Govt pushes Flash, Java, web ad blocks in revised infosec manual

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Govt pushes Flash, Java, web ad blocks in revised infosec manual

Browser hardening and automated patching among 66 new controls.

The Australian Cyber Security Centre (ACSC) is advising security professionals they “must” block or disable Adobe Flash, web advertisements and “Java from the internet” to harden web browsers against attacks.

The advice is contained in three of 66 new security controls added to the Information Security Manual (ISM) as part of its yearly revision. [pdf]

An update to the ISM, which is the core rulebook for agencies, released this morning [pdf], also states that “258 of 945 security controls were removed”.

Some were removed to encourage changes in security culture from compliance to risk management; many were simply merged or relisted as “supporting documentation”.

The changes were driven in part to align the ISM with the government’s simplified protective security policy framework (PSPF) which came into effect in October, and also by changes in technology - among other factors.

Some of the additions relate to gaps “in guidance on organisation-owned mobile devices”; authorities have previously issued guidance only around bring your own device (BYOD) policies.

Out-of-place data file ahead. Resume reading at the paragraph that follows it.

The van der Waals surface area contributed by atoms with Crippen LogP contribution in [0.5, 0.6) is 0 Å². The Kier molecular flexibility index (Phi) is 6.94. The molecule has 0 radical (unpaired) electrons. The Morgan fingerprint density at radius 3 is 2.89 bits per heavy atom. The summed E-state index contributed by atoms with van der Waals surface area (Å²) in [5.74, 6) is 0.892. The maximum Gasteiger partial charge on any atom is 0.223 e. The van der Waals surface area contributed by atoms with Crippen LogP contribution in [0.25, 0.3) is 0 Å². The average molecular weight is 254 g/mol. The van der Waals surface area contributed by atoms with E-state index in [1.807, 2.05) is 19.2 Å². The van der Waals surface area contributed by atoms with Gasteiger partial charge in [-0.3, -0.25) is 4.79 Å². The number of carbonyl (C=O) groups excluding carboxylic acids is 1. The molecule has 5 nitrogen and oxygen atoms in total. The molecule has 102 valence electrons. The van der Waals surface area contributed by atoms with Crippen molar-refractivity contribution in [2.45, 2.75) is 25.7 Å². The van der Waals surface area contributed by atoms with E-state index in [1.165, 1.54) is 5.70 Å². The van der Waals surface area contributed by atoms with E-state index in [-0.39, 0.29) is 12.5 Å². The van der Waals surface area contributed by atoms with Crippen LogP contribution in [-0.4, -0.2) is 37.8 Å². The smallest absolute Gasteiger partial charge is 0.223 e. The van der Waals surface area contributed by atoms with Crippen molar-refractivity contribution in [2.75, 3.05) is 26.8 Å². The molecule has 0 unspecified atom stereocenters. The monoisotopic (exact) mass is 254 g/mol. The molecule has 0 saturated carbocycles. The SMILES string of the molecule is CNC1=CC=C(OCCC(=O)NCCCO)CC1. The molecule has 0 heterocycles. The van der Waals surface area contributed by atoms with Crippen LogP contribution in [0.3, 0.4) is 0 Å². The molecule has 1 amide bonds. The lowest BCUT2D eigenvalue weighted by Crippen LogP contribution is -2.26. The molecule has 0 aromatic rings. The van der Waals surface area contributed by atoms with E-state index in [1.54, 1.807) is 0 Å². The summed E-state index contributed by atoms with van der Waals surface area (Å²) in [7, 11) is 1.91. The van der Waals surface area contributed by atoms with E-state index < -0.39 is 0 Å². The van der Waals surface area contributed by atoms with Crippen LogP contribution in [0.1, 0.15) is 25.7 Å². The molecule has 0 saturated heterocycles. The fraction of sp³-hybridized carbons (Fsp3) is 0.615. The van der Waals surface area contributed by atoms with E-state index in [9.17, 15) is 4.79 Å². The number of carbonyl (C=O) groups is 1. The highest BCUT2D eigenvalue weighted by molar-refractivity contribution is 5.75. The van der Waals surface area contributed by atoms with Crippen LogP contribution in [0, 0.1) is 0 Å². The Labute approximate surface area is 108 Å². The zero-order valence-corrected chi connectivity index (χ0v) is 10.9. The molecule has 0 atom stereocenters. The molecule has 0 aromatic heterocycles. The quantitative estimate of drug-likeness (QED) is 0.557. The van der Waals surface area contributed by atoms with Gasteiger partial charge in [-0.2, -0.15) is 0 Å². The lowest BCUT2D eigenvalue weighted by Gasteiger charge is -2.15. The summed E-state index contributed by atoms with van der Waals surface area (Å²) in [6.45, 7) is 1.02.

“If organisations choose to issue personnel with mobile devices to access their organisation’s information and systems, they should ensure that the devices do not present an unacceptable security risk,” the new advice states.

Three new controls aim to “address a gap in guidance on the hardening of web browsers”. They are given a “must” priority and relate to browsers being configured to block Flash, Java and web ads.

The new ISM also contains three new security controls aimed at reducing the effectiveness of macros in Microsoft Office as a malware vector.

These are: “Microsoft Office macros are only allowed to execute in documents from Trusted Locations where write access is limited to personnel whose role is to vet and approve macros”; “Microsoft Office macros in documents originating from the Internet are blocked”; and “Microsoft Office macro security settings cannot be changed by users.”

Six new controls target “extreme” or “high-risk” vulnerabilities in operating systems and firmware and how quickly they are patched.

The new requirements include that applying and confirming that patches have been applied is all handled by an automated system.

Other changes include:

  • Requirements to regularly review privileged accounts and access
  • An entirely new section on backups and restores
  • Advice on separating data flows in cross domain solutions

Also of note in the new ISM is a security control that appears to place a dampener on just how far up the government information stack that cloud players like AWS and Microsoft might be allowed to go.

The approval of Azure to handle protected level information this year caused the government and Microsoft some grief as a new series of security controls had to be defined for the purpose.

The ISM puts a limit on how far public cloud can go.

“If using outsourced cloud services for highly classified information, public clouds are not used,” is stipulated as a new security control with a “must” priority.

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